The world’s economy is experiencing transformational changes that, I believe, will dramatically alter patterns of energy use over the next 20 years. Exponential gains in industrial productivity, software-assisted logistics, rapid urbanization, increased political turmoil in key regions of the developing world, and large bets on renewable energy are among the many factors that will combine to slow the previous breakneck growth for oil.
The result, in my opinion, is as startling as it is world-changing: Global oil demand will peak within the next two decades.
Oil-market watchers are struggling to reconcile the large estimated oversupply in the market with the much smaller buildup of reported inventories and narrowing contango in futures prices.
Some blame the barrel counters who compile official statistics on supply, demand and stocks. But the truth is that information on the world oil market is incomplete and it is easy for hundreds of millions of barrels of oil to disappear from the supply chain without being counted.
According to the three main statistical agencies, the global market has been oversupplied by between 1.5 million and 2.5 million barrels per day (bpd) since the start of the year.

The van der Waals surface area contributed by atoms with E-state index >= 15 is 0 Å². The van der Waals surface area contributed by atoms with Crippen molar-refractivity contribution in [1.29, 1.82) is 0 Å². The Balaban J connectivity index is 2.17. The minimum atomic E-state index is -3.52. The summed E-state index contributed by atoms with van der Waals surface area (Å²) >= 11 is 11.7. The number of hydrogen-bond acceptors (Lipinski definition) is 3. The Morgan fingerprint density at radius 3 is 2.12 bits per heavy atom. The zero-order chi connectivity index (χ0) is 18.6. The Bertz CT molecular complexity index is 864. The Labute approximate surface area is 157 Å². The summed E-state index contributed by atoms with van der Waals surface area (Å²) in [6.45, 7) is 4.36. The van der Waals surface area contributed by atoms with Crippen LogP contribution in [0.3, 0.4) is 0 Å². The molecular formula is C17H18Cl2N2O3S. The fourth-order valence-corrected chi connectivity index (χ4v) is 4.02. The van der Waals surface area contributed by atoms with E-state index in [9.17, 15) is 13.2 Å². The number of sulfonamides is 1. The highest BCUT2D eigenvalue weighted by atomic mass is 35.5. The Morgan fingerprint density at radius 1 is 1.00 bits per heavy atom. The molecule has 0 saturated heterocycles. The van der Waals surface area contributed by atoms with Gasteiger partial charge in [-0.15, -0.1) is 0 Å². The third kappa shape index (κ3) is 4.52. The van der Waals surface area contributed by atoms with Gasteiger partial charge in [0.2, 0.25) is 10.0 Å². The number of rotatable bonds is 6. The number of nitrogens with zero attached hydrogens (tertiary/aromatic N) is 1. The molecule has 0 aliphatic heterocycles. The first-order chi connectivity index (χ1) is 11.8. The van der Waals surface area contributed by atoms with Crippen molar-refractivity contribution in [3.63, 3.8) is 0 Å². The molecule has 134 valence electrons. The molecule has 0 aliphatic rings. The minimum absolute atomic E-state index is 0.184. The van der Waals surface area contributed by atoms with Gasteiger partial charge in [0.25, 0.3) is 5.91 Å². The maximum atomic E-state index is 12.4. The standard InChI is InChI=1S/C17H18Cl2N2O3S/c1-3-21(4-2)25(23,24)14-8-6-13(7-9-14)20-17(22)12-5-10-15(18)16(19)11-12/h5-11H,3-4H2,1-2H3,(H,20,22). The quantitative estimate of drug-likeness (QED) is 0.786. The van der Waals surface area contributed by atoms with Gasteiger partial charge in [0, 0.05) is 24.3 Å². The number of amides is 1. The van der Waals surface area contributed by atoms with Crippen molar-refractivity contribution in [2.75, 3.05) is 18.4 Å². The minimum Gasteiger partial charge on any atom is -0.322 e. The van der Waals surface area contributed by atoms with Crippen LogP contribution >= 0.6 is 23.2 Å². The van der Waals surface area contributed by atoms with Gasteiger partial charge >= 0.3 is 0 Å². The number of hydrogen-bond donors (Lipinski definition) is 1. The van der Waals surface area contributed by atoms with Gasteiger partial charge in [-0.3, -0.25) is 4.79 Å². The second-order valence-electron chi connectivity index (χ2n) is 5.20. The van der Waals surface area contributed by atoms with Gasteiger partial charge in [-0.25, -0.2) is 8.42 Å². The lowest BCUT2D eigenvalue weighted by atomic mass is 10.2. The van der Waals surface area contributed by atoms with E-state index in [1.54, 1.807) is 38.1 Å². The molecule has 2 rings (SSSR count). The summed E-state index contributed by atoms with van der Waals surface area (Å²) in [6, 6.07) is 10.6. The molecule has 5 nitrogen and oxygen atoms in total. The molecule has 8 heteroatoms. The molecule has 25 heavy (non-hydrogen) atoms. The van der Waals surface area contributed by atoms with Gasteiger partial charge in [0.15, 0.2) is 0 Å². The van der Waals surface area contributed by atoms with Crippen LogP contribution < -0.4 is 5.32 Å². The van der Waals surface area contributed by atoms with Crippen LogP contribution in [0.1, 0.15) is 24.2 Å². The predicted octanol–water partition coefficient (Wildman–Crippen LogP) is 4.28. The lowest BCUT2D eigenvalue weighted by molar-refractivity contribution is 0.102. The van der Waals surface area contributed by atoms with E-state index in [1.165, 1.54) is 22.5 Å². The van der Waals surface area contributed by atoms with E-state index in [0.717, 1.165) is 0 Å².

Stockpiles should have increased by between 200 million and 350 million barrels, according to the International Energy Agency, OPEC and the U.S. Energy Information Administration.
U.S. crude stocks have indeed increased by around 100 million barrels since the start of the year while China's stocks appear to have risen by between 50 and 100 million barrels.
But that still leaves more than 100 million barrels that have simply vanished from the international statistical system.
Bioenergy generally comes from two sources: forestry and agriculture. Within the EU, Germany is the greatest producer of wood, and wood is by far the greatest source of bioenergy in the country. Roughly 40 percent of German timber production is used as a source of energy, with the rest used as material. Germany is also the leading biogas market – in 2010, more than 60 percent of Europe’s electricity from biogas was produced there, with further dynamic growth to come.
In 2011, Germany was already using nearly 17 percent of its arable land for energy crops. Studies show that this share can be increased as a result of the decrease in population in the next few decades and increasing hectare yields in the agricultural sector. Environmental organizations, however, point out the environmental impacts of energycrops; for instance, the large increase in the cultivation of corn for use in energyproduction (and the problems associated with corn monocultures) is frequently associated with the plowing of valuable grassland. Energy crops can also have adverse effects on the quality of groundwater and cause soil erosion. To prevent these effects, Germany’s revised Renewable Energy Act (EEG) limits the amount of corn and grain eligible for special compensation. In addition, a set of incentives seeks to encourage increased use of less environmentally polluting substrates, such as material from landscape management activities and residues.